FFC Cambridge process and metallic 3D printing for deep in-situ resource utilisation - A match made on the moon
Most in-situ resource utilisation (ISRU) techniques proposed to date are focussed on the extraction of consumables requiring minimal processing for the support of human missions to the Moon or Mars. Water in particular has been the beguiling jewel to which we have been drawn. We define this as shallow ISRU to illustrate that its extraction requires minimal processing. We are interested in deep ISRU - investing in the hard problem of extraction and processing of material that permits us to create physical infrastructure on the Moon. We submit that a new approach to space exploration beckons in which deep ISRU permits the robotic construction of an entire automated infrastructure on the Moon at low cost. By leveraging the enormous resources available of the Moon, the cost of human lunar missions can be reduced substantially. Our hypothesis is that following resource acquisition by bucket wheel, comminution and electrostatic/magnetic beneficiation, lunar regolith can be subjected to the FFC Cambridge process followed by 3D printing using either selective laser sintering or electron beam freeform fabrication. The FFC Cambridge process is an electrolytic technique that can extract near pure metals from their oxide and silicate forms. The two lunar minerals on which we have focussed are anorthite (common in the highland regions) and ilmenite (common in the maria regions). From these two minerals, an entire suite of metals can be extracted in alloy form, or if subjected to prior purification methods, in pure form - Al, Ca, Si from anorthite and Fe and Ti from ilmenite in alloy forms, or pure Al from alumina, pure Ti from rutile and pure Si from silica. The CaCl2 electrolyte is recycled requiring only Cl import from Earth in salt form to replenish small losses. Furthermore, the output of the FFC Cambridge process is powder (or wire) suitable as input for powder metallurgy and metal 3D printing by electron beam freeform fabrication and selective laser sintering. Essentially, only two processes - FFC Cambridge and metal 3D printing - converts beneficiated raw material into final products. These two methods offer unprecedented capabilities in deep ISRU.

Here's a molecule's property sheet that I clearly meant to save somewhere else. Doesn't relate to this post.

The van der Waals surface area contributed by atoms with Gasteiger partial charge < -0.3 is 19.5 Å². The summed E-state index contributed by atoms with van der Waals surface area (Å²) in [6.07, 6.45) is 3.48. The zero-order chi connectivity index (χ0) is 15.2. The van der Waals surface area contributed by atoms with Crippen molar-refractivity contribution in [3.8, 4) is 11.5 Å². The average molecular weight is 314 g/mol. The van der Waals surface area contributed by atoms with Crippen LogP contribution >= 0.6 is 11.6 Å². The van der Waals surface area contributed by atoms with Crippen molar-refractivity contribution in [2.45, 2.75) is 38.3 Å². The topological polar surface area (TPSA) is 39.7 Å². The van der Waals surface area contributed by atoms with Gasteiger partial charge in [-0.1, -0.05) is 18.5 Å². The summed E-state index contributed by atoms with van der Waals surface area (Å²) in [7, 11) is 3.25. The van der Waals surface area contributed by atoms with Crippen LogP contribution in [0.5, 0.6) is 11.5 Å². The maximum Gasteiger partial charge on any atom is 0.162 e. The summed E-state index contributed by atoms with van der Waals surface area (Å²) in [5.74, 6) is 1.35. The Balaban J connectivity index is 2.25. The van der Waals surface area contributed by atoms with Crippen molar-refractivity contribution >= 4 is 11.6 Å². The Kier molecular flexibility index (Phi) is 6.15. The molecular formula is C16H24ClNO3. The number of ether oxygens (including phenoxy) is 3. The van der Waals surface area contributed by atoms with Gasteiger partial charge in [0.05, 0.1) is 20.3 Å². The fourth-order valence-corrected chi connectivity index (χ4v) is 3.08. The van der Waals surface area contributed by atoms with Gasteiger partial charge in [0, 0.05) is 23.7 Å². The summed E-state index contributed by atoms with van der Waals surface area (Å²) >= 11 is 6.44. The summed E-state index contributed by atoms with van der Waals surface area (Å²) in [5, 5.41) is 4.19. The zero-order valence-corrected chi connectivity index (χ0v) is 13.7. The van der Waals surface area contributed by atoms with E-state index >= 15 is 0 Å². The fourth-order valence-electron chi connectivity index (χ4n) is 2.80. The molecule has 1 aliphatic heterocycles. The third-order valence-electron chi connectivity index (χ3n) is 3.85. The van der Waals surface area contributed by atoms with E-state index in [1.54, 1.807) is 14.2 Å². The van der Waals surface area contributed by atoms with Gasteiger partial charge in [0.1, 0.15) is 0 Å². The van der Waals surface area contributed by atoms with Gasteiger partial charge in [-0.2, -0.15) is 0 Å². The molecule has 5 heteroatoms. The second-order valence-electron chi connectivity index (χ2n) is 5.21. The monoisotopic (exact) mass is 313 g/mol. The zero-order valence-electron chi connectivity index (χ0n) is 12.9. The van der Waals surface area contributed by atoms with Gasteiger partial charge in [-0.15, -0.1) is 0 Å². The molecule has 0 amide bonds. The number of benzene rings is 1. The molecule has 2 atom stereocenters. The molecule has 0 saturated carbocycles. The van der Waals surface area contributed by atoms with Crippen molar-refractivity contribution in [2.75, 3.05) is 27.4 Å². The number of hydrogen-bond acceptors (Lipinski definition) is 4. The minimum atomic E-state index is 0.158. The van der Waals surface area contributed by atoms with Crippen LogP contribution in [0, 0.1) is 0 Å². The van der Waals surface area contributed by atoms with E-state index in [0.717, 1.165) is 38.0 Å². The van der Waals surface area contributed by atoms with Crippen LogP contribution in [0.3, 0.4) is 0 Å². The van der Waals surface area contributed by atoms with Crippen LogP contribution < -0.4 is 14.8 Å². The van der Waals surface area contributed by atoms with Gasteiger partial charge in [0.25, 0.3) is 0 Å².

|68th International Astronautical Congress: Unlocking Imagination, Fostering Innovation and Strengthening Security, IAC 2017|
|Organisation||Department of Mechanical and Aerospace Engineering|
Ellery, A, Lowing, P. (Paul), Wanjara, P. (Priti), Kirby, M. (Mark), Mellor, I. (Ian), & Doughty, G. (Greg). (2017). FFC Cambridge process and metallic 3D printing for deep in-situ resource utilisation - A match made on the moon. In Proceedings of the International Astronautical Congress, IAC (pp. 10768–10778).